Nevertheless, although the fall in heating demand will not be as significant as the amount of warming, it will still impact the heating system. For instance, climate change may compromise centralised heating systems because lower heat consumption and shortening of the heating period may make the operation of district heating networks economically unfeasible.

Temperature in Estonia, 2000-2020

Openexpand

Cooling degree days in Estonia, 2000-2020

Openexpand

Heating degree days in Estonia, 2000-2020

Openexpand

Precipitation

Estonia’s average annual precipitation is 5‑15% higher than in 1951 (taking into consideration a correction for wetting), with the October-March period registering a notable increase. All over the country extreme precipitation events have become more common since the mid-20th century, especially in the summer.

Climate projections show a continued increase in precipitation, with some spatial and seasonal differences. While precipitation on land increases in the winter and spring, over the sea it is greater in the summer and autumn. Overall precipitation could be as much as 14% higher in 2041-20701 than it was in 1971-2000, and 19% more plentiful1 in 2071-2100. Extreme precipitation events (more than 30 mm per day) are also likely to increase in frequency, although this could be significant only in the summer.

Models predict that 5% less solar radiation will reach the ground in 2071-2100 than did in1971-2000, with the change especially marked in winter (an 11% reduction).1 This projection could indicate a small decrease in the country’s solar energy potential. The higher amount of precipitation could also increase heat losses, as higher groundwater levels and greater soil humidity can cause old, uninsulated pipes to lose heat.

Tropical cyclones and storms

Like in many other countries, Estonia’s electricity grid is regularly affected by storms 2 that can cause multi-day power outages. High-speed winds can cut electricity supplies by toppling trees and branches onto power lines and poles. Rural areas are more often affected because most distribution lines are overhead rather than underground, making them more vulnerable. In July and in September 2020, storms caused trees to fall onto electricity transmission lines, interrupting electricity supplies to 34 000 households in July and over 11 500 in September, with some waiting a whole day to recover power.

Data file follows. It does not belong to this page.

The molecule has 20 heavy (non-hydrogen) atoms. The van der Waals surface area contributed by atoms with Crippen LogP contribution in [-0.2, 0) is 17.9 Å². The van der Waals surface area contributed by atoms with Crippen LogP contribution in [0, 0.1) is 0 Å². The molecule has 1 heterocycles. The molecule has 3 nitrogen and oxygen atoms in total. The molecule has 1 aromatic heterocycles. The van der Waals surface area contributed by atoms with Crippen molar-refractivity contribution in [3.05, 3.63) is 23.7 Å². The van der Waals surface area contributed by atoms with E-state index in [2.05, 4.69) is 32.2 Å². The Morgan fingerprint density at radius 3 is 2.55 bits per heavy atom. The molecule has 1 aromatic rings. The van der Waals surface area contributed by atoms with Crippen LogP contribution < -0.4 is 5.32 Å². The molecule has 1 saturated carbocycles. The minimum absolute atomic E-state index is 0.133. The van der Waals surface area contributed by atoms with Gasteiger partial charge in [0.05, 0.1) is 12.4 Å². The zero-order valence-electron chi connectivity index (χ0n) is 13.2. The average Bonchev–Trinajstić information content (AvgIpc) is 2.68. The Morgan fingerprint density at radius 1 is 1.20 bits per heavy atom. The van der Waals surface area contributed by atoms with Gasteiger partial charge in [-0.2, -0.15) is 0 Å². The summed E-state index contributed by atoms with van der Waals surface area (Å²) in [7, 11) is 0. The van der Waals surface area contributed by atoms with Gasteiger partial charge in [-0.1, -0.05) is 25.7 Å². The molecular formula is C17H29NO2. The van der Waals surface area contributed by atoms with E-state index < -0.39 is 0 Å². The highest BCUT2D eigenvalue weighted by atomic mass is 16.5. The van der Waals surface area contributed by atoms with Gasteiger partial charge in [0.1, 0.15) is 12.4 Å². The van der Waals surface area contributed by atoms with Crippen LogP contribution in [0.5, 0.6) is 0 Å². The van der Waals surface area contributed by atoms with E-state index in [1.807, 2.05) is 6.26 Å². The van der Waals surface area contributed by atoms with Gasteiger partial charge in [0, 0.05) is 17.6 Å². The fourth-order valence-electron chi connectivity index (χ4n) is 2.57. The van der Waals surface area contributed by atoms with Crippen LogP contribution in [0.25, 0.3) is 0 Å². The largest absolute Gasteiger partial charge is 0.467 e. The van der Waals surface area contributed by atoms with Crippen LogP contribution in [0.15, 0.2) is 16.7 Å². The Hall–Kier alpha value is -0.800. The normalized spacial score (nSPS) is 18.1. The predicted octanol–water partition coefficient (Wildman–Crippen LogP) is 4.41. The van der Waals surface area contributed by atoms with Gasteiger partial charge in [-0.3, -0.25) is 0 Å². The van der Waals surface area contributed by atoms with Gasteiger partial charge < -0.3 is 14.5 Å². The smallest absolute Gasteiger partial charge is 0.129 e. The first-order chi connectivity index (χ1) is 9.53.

Winter and spring wind speeds are expected to increase 3-18% in 2071-2100 compared with 1971-2000. Higher wind speeds are expected to have an overall positive impact on wind energy resources.

Estonia’s thorough strategy for climate change adaptation comprises concrete measures and implementation plans. Its comprehensive Development Plan for Climate Change Adaptation to 2030, adopted in 2017, identifies the most vulnerable sectors, specifies actions to improve Estonia's readiness and ability to cope with climate change, and estimates the cost of these activities.

Formulation of the Development Plan was based on four in-depth scientific studies3 that helped the Estonian government identify sectoral climate change impacts and vulnerabilities, and determine adaptation measures for both the short term (up to 2030) and the long term (up to 2050 and 2100).